Silence. Imagine that


Lori Borgman is a columnist, author and speaker. Email her at





Husband flips channels — are houses next?

We have been married more than three decades. You think you know a person, but the surprises never end. I turn on the television and the husband says, “On sweet!”

“It’s not the food channel,” I say. “It’s one of those home remodeling shows.”

I am about to flip the channel when he says, “Leave it. Those on sweets are incredible.”

I can tell we aren’t communicating (it isn’t the first time – not even the first time today), so I ask what he is talking about.

“En suite—it’s a large bathroom that joins a bedroom,” he says. “You know.”

I don’t know. And I’m not sure he knows. So I do what anybody does in the face of the unknown —I quietly Google it.

The man is right; en suite: so as to form a suite: connected: <bathroom en suite>;

I am stunned. I am not stunned because he is right, but because he is current on bathroom design. I’d thought the only thing the man knows about bathrooms is where to find the clean towels.

“Look at that,” he says. “It’s a rainshower shower head. Nice.”

My jaw drops. Who is this man?

“No, no, you’ve got it wrong,” he snaps at the television. “Upgrade the cabinets. It will be worth it.”

Then he turns to me and says, “They’re probably looking at about $15,000 right now.”

Sure enough a number pops up on the side of the screen saying $14,500

The man is good. One of the girls calls and asks what we’re doing. “Your father is helping remodel a bathroom on television,” I say.

“Interesting,” she says. “I told him we were having tile work done in our bathroom and he estimated the cost within dollars.”

I hang up and ask how he has become an expert in luxury bathrooms. Without looking away—and who can look away when they’re rerouting plumbing, knocking walls down to the studs and unpacking a soaking tub—he says, “The gym.”

The husband joined the gym a few months ago.  He’s lost 10 pounds, lowered his blood pressure 20 points and become a home en suite expert.

Turns out he always takes a treadmill in front of the cable news channel and when he grows bored with the news, he switches to the television set next to it, which is HGTV.

“En suite televisions,” I crack.

He is not listening because “Love It or List It” is doing a reveal.

“Wonder what it costs to replace old grout,” I say.

“Grout is nothing,” he says. “That’s a small job.”

“Hmm. The upstairs bathroom – “

Just like that, he’s out the door to the gym.






The wonder of so many different sizes and shapes

The man who passed the baby to my arms, quietly said, “Dwarfism.” I’d noticed something different about the baby before, but didn’t put it together.

I saw it ncroppedow, his tiny body and his disproportionately large head. But the size of his head and proportions are not his most memorable features. His most memorable features are his dark brown eyes. They are mesmerizing and deeply soulful.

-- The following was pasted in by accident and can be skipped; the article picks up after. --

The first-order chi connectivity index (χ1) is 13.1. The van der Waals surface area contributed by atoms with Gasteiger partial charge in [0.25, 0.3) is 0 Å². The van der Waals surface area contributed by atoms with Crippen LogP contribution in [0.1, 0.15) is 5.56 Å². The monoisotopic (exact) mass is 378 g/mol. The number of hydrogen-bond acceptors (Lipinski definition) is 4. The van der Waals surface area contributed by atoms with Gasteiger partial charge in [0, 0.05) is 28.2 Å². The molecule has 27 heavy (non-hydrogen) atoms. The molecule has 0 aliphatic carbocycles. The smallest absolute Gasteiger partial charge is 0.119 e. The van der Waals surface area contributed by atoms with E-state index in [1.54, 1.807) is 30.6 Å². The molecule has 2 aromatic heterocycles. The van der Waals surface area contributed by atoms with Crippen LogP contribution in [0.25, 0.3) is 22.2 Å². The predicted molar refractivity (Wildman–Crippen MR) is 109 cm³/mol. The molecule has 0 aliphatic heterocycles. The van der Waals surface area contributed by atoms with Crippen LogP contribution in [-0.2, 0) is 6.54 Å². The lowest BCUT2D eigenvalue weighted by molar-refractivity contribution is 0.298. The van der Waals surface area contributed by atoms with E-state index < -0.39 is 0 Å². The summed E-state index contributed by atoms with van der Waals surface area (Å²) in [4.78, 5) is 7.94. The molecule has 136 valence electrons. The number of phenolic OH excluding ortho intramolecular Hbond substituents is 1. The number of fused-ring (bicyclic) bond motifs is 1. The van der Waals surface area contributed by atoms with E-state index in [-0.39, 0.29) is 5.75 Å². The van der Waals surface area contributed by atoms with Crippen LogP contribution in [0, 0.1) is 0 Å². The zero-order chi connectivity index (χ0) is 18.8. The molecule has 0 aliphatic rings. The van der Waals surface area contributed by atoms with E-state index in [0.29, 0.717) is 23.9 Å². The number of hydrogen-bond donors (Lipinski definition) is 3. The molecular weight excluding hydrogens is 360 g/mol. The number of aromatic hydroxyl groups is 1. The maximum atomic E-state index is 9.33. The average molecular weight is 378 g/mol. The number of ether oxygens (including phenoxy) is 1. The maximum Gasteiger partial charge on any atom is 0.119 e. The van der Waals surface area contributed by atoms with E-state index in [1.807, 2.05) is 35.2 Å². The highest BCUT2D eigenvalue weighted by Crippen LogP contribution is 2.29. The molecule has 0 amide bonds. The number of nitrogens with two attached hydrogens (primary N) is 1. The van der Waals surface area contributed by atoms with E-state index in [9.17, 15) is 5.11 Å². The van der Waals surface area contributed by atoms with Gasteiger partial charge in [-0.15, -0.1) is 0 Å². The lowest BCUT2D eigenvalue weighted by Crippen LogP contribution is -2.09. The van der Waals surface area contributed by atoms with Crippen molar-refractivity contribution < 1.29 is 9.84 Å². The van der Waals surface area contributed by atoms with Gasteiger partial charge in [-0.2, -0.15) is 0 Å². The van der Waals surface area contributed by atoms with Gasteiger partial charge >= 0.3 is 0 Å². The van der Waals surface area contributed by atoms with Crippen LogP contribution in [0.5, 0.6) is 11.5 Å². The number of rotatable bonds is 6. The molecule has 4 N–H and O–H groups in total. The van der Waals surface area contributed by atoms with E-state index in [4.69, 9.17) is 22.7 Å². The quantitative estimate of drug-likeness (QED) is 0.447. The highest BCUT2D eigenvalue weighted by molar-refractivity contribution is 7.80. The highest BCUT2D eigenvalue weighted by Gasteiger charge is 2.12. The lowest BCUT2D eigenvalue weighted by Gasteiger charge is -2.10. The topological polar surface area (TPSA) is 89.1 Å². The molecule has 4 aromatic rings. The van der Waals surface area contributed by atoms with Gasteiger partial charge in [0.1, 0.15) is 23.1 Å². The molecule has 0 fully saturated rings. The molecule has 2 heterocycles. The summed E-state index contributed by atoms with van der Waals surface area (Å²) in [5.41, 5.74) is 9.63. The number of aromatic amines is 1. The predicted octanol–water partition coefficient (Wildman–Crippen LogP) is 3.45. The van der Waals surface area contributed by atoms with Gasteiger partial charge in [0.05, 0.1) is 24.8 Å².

We locked eyes and his eyes searched mine. His gaze was deep, as though he was trying to convey a thousand thoughts, none of which I could decipher.

Well, one thought was clear. He didn’t care for the man who handed him to me. It was probably his loud voice. Or his deep laugh. Or his beard. In any case, the little guy preferred female company.

His parents are here somewhere among the families milling about, kids running, half-empty bowls of soup and paper plates. His dad had led worship in the church service earlier that Sunday morning. If you met the baby’s dad on the street, you might think he would be a good person to help you move furniture. Mom is average size. So are their other three children.

This one came in different packaging.

We spend a lot of time, money and energy idolizing, enshrining and striving for one certain style of physique and one narrow definition of beauty. In reality, every single one of us arrived, and will eventually grow, into infinite varieties of shapes and sizes, some fashioned a little more uniquely than others.

The baby’s parents are glad they live where they do, which is to say in an inner-city neighborhood littered with boarded-up windows, human brokenness and occasional gunfire. They are engaged in ministry to the poor. You might think they are somewhat crazy, but we cherish our somewhat crazy friends. They save us from succumbing to lives of bland white bread and homogenized everything.

There are many other children with disabilities in this neighborhood. So maybe this little one’s differences will be accepted more readily. Maybe his differences won’t be ridiculed quite as often.

One thing is sure—he’ll be surrounded by love here—love from a hundred different directions and sources.

His head is heavy and my arm is going to sleep now. I’d readjust my holding position, but it would mean risking the lock we have on one another’s eyes.

He’s not a baby you can sling on your hip. Even putting him up on your shoulder would be a tricky move. I wonder how she does it. Probably like any mother would, she has adapted to his weight distribution, his needs, his likes and dislikes and has a good idea as to what is going on behind those big brown eyes.

Surely, it will be hard for him to walk, I say to someone near. A voice answers that he has already pulled himself upright holding onto something.